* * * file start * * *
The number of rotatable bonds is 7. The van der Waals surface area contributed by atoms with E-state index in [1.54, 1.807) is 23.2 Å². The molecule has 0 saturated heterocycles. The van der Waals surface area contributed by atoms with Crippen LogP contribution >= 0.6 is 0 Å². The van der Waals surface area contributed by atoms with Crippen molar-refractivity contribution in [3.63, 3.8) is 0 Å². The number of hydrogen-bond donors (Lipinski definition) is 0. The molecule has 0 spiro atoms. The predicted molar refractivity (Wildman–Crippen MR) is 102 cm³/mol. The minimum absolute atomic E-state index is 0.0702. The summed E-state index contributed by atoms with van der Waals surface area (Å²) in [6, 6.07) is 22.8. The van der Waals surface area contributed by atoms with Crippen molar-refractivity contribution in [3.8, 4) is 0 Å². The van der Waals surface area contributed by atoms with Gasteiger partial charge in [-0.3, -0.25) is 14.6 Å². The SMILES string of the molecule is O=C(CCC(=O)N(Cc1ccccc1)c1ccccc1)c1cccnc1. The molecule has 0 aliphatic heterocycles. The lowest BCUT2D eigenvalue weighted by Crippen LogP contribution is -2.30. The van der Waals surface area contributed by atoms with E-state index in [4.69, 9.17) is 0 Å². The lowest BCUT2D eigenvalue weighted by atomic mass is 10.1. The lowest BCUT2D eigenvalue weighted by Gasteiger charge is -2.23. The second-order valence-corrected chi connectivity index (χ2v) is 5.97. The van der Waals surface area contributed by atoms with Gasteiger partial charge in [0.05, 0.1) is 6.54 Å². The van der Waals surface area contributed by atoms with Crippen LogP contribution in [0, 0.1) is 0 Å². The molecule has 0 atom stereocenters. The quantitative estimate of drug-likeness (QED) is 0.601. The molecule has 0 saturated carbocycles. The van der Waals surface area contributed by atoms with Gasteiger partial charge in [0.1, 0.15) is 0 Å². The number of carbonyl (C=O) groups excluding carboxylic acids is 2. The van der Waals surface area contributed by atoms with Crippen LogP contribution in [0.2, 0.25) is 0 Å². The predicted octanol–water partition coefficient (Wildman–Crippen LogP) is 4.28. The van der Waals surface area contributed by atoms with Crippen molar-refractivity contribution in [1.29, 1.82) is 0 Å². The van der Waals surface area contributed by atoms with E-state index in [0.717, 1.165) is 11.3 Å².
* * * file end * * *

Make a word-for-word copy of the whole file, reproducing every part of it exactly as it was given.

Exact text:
The number of rotatable bonds is 7. The van der Waals surface area contributed by atoms with E-state index in [1.54, 1.807) is 23.2 Å². The molecule has 0 saturated heterocycles. The van der Waals surface area contributed by atoms with Crippen LogP contribution >= 0.6 is 0 Å². The van der Waals surface area contributed by atoms with Crippen molar-refractivity contribution in [3.63, 3.8) is 0 Å². The number of hydrogen-bond donors (Lipinski definition) is 0. The molecule has 0 spiro atoms. The predicted molar refractivity (Wildman–Crippen MR) is 102 cm³/mol. The minimum absolute atomic E-state index is 0.0702. The summed E-state index contributed by atoms with van der Waals surface area (Å²) in [6, 6.07) is 22.8. The van der Waals surface area contributed by atoms with Crippen molar-refractivity contribution in [3.8, 4) is 0 Å². The van der Waals surface area contributed by atoms with Gasteiger partial charge in [-0.3, -0.25) is 14.6 Å². The SMILES string of the molecule is O=C(CCC(=O)N(Cc1ccccc1)c1ccccc1)c1cccnc1. The molecule has 0 aliphatic heterocycles. The lowest BCUT2D eigenvalue weighted by Crippen LogP contribution is -2.30. The van der Waals surface area contributed by atoms with E-state index in [4.69, 9.17) is 0 Å². The lowest BCUT2D eigenvalue weighted by atomic mass is 10.1. The lowest BCUT2D eigenvalue weighted by Gasteiger charge is -2.23. The second-order valence-corrected chi connectivity index (χ2v) is 5.97. The van der Waals surface area contributed by atoms with Gasteiger partial charge in [0.05, 0.1) is 6.54 Å². The van der Waals surface area contributed by atoms with Crippen LogP contribution in [0, 0.1) is 0 Å². The molecule has 0 atom stereocenters. The quantitative estimate of drug-likeness (QED) is 0.601. The molecule has 0 saturated carbocycles. The van der Waals surface area contributed by atoms with Gasteiger partial charge in [0.1, 0.15) is 0 Å². The number of carbonyl (C=O) groups excluding carboxylic acids is 2. The van der Waals surface area contributed by atoms with Crippen LogP contribution in [0.2, 0.25) is 0 Å². The predicted octanol–water partition coefficient (Wildman–Crippen LogP) is 4.28. The van der Waals surface area contributed by atoms with Crippen molar-refractivity contribution in [1.29, 1.82) is 0 Å². The van der Waals surface area contributed by atoms with E-state index in [0.717, 1.165) is 11.3 Å².